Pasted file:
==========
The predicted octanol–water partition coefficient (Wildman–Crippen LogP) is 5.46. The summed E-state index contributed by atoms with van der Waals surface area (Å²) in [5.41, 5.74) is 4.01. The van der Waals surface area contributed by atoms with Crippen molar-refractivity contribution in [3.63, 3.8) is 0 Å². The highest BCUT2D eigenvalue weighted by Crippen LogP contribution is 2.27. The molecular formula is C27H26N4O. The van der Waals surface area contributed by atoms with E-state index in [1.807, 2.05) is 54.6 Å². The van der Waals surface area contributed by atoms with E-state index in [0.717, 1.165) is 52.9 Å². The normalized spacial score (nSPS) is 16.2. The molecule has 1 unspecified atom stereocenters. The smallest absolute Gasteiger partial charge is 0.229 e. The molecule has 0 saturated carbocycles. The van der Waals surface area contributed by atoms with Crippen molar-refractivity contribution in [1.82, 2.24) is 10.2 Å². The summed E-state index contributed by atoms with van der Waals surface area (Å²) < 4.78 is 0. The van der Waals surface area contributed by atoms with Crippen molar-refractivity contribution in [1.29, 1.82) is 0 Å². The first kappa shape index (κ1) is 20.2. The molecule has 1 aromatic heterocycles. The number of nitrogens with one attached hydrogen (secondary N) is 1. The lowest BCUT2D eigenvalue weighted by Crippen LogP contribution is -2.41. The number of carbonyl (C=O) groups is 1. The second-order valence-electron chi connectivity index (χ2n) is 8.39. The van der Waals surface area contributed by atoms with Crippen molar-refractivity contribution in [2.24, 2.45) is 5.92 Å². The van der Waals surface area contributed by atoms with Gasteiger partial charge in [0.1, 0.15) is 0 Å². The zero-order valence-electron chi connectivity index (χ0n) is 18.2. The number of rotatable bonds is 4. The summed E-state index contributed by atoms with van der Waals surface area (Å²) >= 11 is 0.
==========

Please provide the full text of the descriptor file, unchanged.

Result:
The predicted octanol–water partition coefficient (Wildman–Crippen LogP) is 5.46. The summed E-state index contributed by atoms with van der Waals surface area (Å²) in [5.41, 5.74) is 4.01. The van der Waals surface area contributed by atoms with Crippen molar-refractivity contribution in [3.63, 3.8) is 0 Å². The highest BCUT2D eigenvalue weighted by Crippen LogP contribution is 2.27. The molecular formula is C27H26N4O. The van der Waals surface area contributed by atoms with E-state index in [1.807, 2.05) is 54.6 Å². The van der Waals surface area contributed by atoms with E-state index in [0.717, 1.165) is 52.9 Å². The normalized spacial score (nSPS) is 16.2. The molecule has 1 unspecified atom stereocenters. The smallest absolute Gasteiger partial charge is 0.229 e. The molecule has 0 saturated carbocycles. The van der Waals surface area contributed by atoms with Crippen molar-refractivity contribution in [1.82, 2.24) is 10.2 Å². The summed E-state index contributed by atoms with van der Waals surface area (Å²) < 4.78 is 0. The van der Waals surface area contributed by atoms with Crippen molar-refractivity contribution in [1.29, 1.82) is 0 Å². The first kappa shape index (κ1) is 20.2. The molecule has 1 aromatic heterocycles. The number of nitrogens with one attached hydrogen (secondary N) is 1. The lowest BCUT2D eigenvalue weighted by Crippen LogP contribution is -2.41. The number of carbonyl (C=O) groups is 1. The second-order valence-electron chi connectivity index (χ2n) is 8.39. The van der Waals surface area contributed by atoms with Crippen molar-refractivity contribution in [2.24, 2.45) is 5.92 Å². The van der Waals surface area contributed by atoms with Gasteiger partial charge in [0.1, 0.15) is 0 Å². The zero-order valence-electron chi connectivity index (χ0n) is 18.2. The number of rotatable bonds is 4. The summed E-state index contributed by atoms with van der Waals surface area (Å²) >= 11 is 0.